Users 103 and 104 receive signals from base station 100, which is transmitting signals s1 (t) and s2 (t) using beam-forming vectors w1=[w11 w12] and w2=[w21 w22]. Signals s1 (t) and s2 (t) represent a single subcarrier that is to be transmitted in two different directions on two different beams. Base station 100 is shown transmitting two signals on the same subcarrier using the two beam-forming vectors, but may transmit any number of signals using an appropriate number of beam-forming vectors. For example, a base station may use N beam-forming vectors with N antennas to reuse a subcarrier by transmitting N signals on N beams. This allows reuse of a single subcarrier N times in a single cell.
Antenna 101 transmits signal 105, which is a complex weighted combination of w11xs1(t) and w21xs2 (t), combined by signal combiner 1050. (As used herein, “x” denotes either scalar or vector multiplication.) Antenna 102 transmits signal 106, which is a complex weighted combination of w12xs1(t) and w22xs2 (t), combined by signal combiner 1060. Signal combiner 1050 comprises summer 1051 and weighting elements 1052 and 1053. Weighting element 1052 scales signal s1 by w11, while weighting element 1053 scales signal s2 by w21 prior to 1051 combining the weighted signals. Similarly signal combiner 1060 comprises summer 1061 and weighting elements 1062 and 1063, and operates similarly to combiner 1050.
User 103 receives signal 105 from antenna 101 through downlink channel 107, having transfer function h11 and signal 106 from antenna 102 through downlink channel 107, having transfer function h12. User 103 then has a vector channel having transfer function h1=[h11h12]T. User 104 receives signal 106 from antenna 102 through downlink channel 109, having transfer function h22 and signal 105 from antenna 101 through downlink channel 110, having transfer function h21. User 104 has a vector channel having transfer function h2=[h21h22]T.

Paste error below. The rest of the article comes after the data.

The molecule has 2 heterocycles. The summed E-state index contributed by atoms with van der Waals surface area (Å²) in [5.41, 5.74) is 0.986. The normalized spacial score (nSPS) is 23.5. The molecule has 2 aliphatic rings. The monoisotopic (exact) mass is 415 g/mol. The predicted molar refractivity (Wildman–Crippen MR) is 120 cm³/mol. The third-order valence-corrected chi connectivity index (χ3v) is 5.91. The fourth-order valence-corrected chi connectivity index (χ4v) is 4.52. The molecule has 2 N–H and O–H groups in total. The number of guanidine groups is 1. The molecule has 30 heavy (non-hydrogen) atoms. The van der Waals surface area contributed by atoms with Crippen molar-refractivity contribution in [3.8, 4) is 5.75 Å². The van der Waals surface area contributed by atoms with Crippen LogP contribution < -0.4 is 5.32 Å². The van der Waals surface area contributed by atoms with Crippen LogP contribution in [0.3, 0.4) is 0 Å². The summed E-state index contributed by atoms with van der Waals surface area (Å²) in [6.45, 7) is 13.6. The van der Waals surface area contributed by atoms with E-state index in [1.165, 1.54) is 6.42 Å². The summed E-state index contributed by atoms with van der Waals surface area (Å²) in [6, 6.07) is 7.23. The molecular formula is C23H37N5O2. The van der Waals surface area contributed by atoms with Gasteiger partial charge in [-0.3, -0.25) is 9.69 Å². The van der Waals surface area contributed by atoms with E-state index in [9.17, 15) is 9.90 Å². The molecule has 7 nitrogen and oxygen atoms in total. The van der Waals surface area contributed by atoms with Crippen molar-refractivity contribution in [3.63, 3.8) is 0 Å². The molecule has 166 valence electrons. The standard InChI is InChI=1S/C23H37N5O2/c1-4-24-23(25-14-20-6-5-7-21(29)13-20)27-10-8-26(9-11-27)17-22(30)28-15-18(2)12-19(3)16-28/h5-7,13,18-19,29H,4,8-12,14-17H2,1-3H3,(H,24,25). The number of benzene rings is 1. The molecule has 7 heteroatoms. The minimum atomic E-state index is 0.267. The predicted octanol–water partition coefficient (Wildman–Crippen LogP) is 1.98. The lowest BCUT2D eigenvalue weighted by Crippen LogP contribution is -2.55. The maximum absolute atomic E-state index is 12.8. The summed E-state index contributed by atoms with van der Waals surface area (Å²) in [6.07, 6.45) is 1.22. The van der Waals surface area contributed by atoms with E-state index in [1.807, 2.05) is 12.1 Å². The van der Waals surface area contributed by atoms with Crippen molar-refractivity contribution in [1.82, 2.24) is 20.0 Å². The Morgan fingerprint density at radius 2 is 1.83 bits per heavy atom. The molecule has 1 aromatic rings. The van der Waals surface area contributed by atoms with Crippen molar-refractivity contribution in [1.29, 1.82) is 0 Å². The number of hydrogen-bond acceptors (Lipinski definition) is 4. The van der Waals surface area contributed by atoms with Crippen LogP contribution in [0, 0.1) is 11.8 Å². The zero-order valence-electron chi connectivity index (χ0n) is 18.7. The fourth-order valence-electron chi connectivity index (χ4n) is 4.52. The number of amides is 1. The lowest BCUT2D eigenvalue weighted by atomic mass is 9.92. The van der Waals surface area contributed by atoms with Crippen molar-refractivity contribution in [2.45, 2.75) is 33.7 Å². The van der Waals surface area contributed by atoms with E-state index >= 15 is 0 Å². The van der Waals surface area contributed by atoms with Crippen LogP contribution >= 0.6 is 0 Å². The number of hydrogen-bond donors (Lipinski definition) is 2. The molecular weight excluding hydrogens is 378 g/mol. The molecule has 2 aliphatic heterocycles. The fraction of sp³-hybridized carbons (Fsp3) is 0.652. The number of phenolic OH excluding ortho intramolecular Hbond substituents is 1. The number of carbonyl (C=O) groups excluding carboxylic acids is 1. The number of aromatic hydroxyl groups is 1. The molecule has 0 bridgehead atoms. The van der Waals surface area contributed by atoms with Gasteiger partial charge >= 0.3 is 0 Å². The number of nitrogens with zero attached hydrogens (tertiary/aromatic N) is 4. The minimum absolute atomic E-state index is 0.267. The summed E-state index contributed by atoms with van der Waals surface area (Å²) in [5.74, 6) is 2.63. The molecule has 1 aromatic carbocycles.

User 103 receives:
Similarly, user 104 receives:
For downlink transmission in an orthogonal frequency division multiple access (OFDMA) system, where base station 100 is equipped with multiple antennas, random orthogonal beam-forming vectors may be applied to each subcarrier or groups of subcarriers. Different subcarriers, or groups of subcarriers, may adopt different orthogonal beam-forming vectors. This results in a method of wireless communication which allows space division multiple access (SDMA) without requiring either downlink-uplink reciprocity calibration or closed-loop feedback of downlink channel information. Embodiments of the invention form a plurality of beams for downlink transmission and assigning one of the beams to a subscriber based on information received from that subscriber. Beams may be pre-formed, including random parameters, each with its own pilot data. Orthogonality among vectors reduces interference between different beams. Subscribers may determine the signal-to-interference ratios for one or more subcarriers and its associated beam-forming vector to feed back a subcarrier and beam preference. In this manner, two or more subscribers may use a signal subcarrier from a signal base station simultaneously.
Applied to the system shown in
Each user 103 and 104, being served by base station 100, may then provide preference information for specific subcarriers and beam-forming vectors back to a scheduler managing the communication of base station 100. Preference information may be based on signal-to-interference ratio (SIR) or signal-to-noise ratio (SNR), and may be abbreviated as compared with a closed-loop feedback system, as previously described. For example, feedback information may identify subcarriers and beam-forming vectors using only indices identified on pilot transmissions, rather than the same amount of vector channel information that would be required by a traditional closed-loop system. Also, no calibration is necessary to validate an assumption of reciprocity, since users 103 and 104 do provide at least some amount of feedback.